- foregut duplication cyst: early in the life of an unborn baby, some immature parts of the lung develop abnormally. At first, in the very early stages of development, the lung bud (which goes on to form the lungs) grows out of what will become the gut. Some lung cystic abnormalities therefore look like parts of the intestine when removed and examined under a microscope
CPAM and cancer
A rare cancer of young children known as pleuropulmonary blastoma (PPB) can sometimes look like a CPAM. If a CPAM has been diagnosed at your prenatal scan, it is very unlikely to be a PPB. Once your baby is born, if doctors find a cystic-looking CPAM with a pneumothorax, doctors will consider this very rare diagnosis and carry out tests to check for PPB.
Lung cancers have been reported in some young adults within a CPAM. Some experts have suggested long-term (chronic) infection could be the cause of a cancer developing inside a CPAM, but this is not proven. It is likely that the increased risk of cancer is low.
Congenital lung abnormalities are rare. Researchers estimate they may affect about one in every 2,000 babies born.
There are many different types of congenital lung abnormality. Each type is very rare. We don’t have accurate figures for how common each individual abnormality is, but CPAM is the most common.
We do not always know what causes congenital lung problems.
Some congenital lung abnormalities happen together with other congenital abnormalities, such as heart problems.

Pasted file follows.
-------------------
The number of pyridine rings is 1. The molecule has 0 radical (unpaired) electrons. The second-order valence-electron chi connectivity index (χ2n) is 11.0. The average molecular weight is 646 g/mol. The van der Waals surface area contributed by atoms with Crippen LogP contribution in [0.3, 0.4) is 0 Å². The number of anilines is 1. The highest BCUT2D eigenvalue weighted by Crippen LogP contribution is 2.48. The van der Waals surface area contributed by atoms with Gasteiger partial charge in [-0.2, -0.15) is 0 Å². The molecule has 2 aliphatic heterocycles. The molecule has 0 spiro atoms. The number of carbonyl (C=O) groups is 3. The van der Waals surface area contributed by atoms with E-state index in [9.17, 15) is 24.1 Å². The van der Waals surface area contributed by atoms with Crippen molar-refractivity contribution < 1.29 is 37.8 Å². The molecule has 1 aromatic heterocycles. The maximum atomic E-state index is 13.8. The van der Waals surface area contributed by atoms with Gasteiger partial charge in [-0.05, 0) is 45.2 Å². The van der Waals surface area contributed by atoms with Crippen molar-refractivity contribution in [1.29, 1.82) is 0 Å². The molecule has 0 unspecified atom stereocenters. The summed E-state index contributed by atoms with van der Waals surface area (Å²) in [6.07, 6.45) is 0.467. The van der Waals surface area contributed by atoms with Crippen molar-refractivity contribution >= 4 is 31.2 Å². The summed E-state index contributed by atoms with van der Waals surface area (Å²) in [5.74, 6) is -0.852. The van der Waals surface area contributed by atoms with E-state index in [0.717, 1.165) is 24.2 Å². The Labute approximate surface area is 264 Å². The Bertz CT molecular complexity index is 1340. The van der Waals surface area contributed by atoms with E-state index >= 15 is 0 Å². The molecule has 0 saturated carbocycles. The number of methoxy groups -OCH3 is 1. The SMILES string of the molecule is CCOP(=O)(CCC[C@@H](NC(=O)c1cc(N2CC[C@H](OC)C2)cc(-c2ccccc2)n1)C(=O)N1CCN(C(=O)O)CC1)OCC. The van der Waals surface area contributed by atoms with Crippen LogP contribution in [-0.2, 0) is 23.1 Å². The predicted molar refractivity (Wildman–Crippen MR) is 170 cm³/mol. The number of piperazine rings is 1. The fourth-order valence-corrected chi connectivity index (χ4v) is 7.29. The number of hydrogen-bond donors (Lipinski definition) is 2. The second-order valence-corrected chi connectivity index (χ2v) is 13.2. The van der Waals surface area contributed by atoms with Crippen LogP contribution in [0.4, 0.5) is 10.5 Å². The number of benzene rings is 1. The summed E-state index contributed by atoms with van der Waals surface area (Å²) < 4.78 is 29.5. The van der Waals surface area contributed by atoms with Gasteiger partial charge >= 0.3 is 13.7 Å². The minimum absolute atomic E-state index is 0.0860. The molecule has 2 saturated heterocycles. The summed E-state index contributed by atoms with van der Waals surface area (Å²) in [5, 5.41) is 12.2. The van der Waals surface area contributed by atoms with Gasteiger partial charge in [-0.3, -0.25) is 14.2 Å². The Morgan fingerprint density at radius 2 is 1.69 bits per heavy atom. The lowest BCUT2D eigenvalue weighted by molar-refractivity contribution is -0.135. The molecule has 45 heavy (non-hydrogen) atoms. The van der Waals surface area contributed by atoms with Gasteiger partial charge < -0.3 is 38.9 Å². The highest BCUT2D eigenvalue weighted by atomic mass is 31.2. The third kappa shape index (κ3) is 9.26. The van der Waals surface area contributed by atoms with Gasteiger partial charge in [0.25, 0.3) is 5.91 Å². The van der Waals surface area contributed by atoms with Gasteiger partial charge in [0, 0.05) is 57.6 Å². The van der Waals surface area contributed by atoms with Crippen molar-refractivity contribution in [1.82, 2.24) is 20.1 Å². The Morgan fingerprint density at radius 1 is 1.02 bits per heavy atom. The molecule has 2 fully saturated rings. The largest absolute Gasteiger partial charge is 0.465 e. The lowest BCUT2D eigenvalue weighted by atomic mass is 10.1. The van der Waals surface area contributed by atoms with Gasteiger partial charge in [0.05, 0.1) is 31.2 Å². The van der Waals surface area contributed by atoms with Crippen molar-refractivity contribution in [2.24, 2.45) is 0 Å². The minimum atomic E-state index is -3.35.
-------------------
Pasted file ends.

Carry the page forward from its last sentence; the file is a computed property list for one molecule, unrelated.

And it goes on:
Researchers are working to understand more about how congenital lung abnormalities happen. In some cases, they have identified faulty genes and processes that cause the lungs to develop abnormally.
Children’s symptoms will vary depending on the condition. Congenital lung abnormalities may be detected before birth, in a newborn baby or later in life.
Some people live with congenital lung abnormalities for a long time without having any symptoms at all. Their condition might be discovered by chance, when they have a chest X-ray for different reasons.
In some babies, congenital lung abnormalities may be picked up on antenatal scans before they are born. This is usually the case with CPAM.
Most babies with CPAM have no obvious signs of chest problems.
Some babies with other congenital lung abnormalities will have breathing problems as soon as they are born. Symptoms can include:
- noisy breathing, known as stridor
- blue skin or lips.
Sometimes a baby may have significant breathing difficulties and may need help with their breathing (Tommy's website). This might include ventilation, or taking oxygen through a face mask or a pair of small prongs by their nostril.
Older children and adults
Most children with CPAM will not experience symptoms.
In older children and adults, symptoms of congenital lung abnormalities can include:
- recurrent infections in the affected area of the lung